Washington — April 1
Chris Jones, president of a political and public affairs staffing agency in Washington, recommends that job seekers model their job searches on the successful techniques of a campaign for political office.
“In a competitive job market, you need to campaign for a job,” Jones advised. “The candidate’s goal is to get elected. Your mission is no less difficult to get the job you want.”
Jones emphasizes using multiple strategies to get your resume across someone’s desk and land coveted interviews:
- Leverage social media to get your message across. Utilize Facebook, LinkedIn, Twitter and MySpace as tools to raise your profile, activate your network and become aware of opportunities. Like the Obama campaign, you can successfully adopt social media to achieve your goal.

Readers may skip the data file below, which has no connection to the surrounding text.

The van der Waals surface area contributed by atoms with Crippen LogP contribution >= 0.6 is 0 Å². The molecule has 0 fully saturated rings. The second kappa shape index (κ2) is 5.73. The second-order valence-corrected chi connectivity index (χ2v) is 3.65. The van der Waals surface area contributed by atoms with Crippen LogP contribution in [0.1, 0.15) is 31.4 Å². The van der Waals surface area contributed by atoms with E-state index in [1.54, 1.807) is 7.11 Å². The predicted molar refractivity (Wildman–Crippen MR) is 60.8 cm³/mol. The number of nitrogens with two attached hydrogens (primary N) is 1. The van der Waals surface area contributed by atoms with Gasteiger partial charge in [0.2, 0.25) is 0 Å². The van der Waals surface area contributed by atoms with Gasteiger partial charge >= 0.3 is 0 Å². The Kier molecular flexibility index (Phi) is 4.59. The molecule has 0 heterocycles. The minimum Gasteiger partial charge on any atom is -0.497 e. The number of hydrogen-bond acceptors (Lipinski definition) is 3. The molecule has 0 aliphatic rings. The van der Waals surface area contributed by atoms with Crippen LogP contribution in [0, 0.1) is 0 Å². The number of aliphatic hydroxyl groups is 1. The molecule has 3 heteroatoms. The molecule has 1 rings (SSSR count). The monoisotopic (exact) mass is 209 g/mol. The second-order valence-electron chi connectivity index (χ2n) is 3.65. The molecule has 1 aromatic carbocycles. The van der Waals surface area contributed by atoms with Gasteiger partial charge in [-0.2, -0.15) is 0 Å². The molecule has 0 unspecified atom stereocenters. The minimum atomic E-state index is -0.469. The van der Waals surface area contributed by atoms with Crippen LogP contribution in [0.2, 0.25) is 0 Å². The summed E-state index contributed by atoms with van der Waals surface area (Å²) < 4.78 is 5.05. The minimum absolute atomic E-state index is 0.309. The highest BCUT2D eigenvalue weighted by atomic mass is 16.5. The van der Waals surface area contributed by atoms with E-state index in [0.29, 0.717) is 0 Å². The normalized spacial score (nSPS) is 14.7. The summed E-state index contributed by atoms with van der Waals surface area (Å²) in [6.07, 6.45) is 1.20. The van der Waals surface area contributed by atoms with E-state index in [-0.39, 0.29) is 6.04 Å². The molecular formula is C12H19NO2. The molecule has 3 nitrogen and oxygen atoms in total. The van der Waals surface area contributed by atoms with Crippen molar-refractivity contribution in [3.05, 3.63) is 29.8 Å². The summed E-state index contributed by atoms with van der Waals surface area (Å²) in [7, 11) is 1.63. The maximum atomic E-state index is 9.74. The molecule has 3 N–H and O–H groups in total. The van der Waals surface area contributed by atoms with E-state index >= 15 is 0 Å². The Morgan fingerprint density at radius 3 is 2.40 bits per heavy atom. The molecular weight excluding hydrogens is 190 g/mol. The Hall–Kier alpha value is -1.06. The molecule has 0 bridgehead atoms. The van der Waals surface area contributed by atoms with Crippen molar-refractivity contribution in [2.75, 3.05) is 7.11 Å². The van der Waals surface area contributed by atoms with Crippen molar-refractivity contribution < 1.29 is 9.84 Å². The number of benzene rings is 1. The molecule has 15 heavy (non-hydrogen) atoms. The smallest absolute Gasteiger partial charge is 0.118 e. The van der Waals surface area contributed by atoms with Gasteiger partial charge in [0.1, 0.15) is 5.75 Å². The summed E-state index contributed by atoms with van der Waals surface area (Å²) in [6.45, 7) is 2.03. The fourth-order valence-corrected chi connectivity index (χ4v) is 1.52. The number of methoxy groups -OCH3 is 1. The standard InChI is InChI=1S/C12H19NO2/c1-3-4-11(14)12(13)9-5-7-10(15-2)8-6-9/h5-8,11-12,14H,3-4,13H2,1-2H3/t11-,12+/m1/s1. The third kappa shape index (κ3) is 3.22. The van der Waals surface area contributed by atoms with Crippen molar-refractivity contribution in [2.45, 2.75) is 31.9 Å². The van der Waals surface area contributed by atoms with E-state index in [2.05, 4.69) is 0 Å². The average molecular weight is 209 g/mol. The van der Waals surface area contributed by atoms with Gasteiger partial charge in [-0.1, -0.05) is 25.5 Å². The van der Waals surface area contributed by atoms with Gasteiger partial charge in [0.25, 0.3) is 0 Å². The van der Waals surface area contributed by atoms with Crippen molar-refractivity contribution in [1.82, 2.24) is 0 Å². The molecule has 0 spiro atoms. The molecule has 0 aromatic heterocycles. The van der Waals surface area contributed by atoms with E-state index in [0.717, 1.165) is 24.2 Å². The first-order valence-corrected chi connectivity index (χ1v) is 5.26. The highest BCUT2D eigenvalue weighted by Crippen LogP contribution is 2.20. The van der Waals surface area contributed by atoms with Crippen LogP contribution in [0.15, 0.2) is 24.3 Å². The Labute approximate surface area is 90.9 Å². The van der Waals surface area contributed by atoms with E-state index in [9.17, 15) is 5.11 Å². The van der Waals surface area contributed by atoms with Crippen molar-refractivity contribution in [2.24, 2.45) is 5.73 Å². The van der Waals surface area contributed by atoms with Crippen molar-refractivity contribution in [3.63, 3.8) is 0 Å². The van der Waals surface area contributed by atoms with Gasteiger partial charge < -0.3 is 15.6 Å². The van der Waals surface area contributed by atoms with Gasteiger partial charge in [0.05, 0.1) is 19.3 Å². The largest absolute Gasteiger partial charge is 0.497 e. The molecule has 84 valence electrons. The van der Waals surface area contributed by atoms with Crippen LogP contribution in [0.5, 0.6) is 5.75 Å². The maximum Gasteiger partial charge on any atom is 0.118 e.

- Knocking on doors is still important. Pounding the pavement and connecting with potential employers and contacts is still the best way to find a job, even in the digital age. Go to networking events, volunteer and socialize to keep your name and face out there. Every contact is a potential advocate, so don’t be shy about mentioning your job search.
- Dress the part of a professional. When interviewing for a job, dress appropriately for the situation. Look to your peers and potential supervisors as a guide to style. Don’t be Michael Dukakis in a tank helmet, John Kerry windsurfing or George W. Bush in a flight suit.
- Prepare for the debate. Knowing your potential employer before you walk in the door is key to standing out. Read the mission statement and know the backgrounds of the organizations’ leaders. Practice interviews and dry runs are helpful before you sit in the hot seat for the real interview.
- Stay on message. Be consistent with your messaging and career goals. Keep your resume relevant to your targeted industry and focused like a laser. Finally, ensure your resume and the career goals you discuss in the interview are in sync.